Study finds UC service workers are underpaid

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Custodians, cooks and other service workers at UC campuses are earning too little to support their basic needs, according to a report released by the National Economic Development and Law Center.

The report showed that when comparing the wages of a UC service worker to that of a worker at a CSU or a California community college, UC’s wages are substantially lower.

Aimee Durfee, co-author of the report, said they put together the report based on “self-sufficiency standards,” which estimate the cost to live in California by only meeting basic individual and family needs.

In Los Angeles County, a single adult raising a preschooler would need to earn $35,000 a year for basic needs not including extras such as school supplies, Durfee said. The average service worker at a UC school makes $15,609 a year.

When compared to CSU schools, UCs are paying 15 percent less than similar employees doing the same job.

“These are the people who wash the floors, serve the food, and make the university function,” Durfee said.

Noel Van-Nyhuis, a spokesperson for the UC, said the way the information was collected in the study does not give accurate data.

Van-Nyhuis said the only way the two systems are being compared is by wage ranges, which he said is different from actual salaries.

“You can’t compare the two systems without actually knowing what people are getting paid,” Van-Nyhuis said. “We don’t know what service custodians are actually making.”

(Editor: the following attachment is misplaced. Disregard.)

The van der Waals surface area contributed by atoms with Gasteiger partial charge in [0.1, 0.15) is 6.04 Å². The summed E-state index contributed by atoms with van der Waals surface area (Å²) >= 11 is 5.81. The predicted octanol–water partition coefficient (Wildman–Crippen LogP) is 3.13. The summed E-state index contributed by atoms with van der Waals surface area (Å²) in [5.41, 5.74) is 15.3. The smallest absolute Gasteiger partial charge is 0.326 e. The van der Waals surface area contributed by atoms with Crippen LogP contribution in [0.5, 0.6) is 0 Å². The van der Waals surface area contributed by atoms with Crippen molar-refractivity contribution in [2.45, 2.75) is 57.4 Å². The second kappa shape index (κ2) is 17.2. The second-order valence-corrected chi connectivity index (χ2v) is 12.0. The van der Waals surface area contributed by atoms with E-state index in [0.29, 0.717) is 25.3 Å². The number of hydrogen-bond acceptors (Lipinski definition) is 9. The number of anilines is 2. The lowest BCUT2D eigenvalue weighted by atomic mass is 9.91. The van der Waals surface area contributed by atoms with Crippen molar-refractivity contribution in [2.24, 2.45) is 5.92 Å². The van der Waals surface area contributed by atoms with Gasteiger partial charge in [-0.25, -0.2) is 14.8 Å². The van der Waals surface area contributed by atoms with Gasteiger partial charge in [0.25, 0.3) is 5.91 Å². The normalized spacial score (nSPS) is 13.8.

“It may seem like interesting data, but it really doesn’t tell you anything,” Van-Nyhuis said.

But Durfee said that even when using ranges, it is clear that workers are still underpaid.

The report showed many of the UC schools’ wage ranges ended close to where the CSU’s began, she said.

The report showed UCLA’s range is $9.75 to $12.51 and CSU Los Angeles’ range is $11.86 to $15.40. The range for some community colleges started at $14 per hour.

Van-Nyhuis said they are aware wages for service workers in the UC system have lagged behind the past two years, which he said has been due to the lack of funding from the state.

He said this is a problem that should be solved by the beginning of next year with the cooperation of the state to provide more funding.

About 19 percent of the UC budget comes from the state, compared to 72 percent for the CSU system.

Yet, CSUs are still able to pay their service workers more, she said.

“It really comes down to priorities,” Durfee said. “It’s undeniable that the wages are low.”

Faith Raider, spokesperson for the American Federation of State, County, and Municipal Employees, which represents service workers at UC campuses and medical centers, said many workers are happy their battle with low wages is now in the media.

She said they have been experiencing it for a long but it’s finally getting attention.

Workers have seen their fees going up and their wages staying the same, she said.

Raider said that many people at UC campuses, such as campus communities and faculty are getting together in support of their service workers.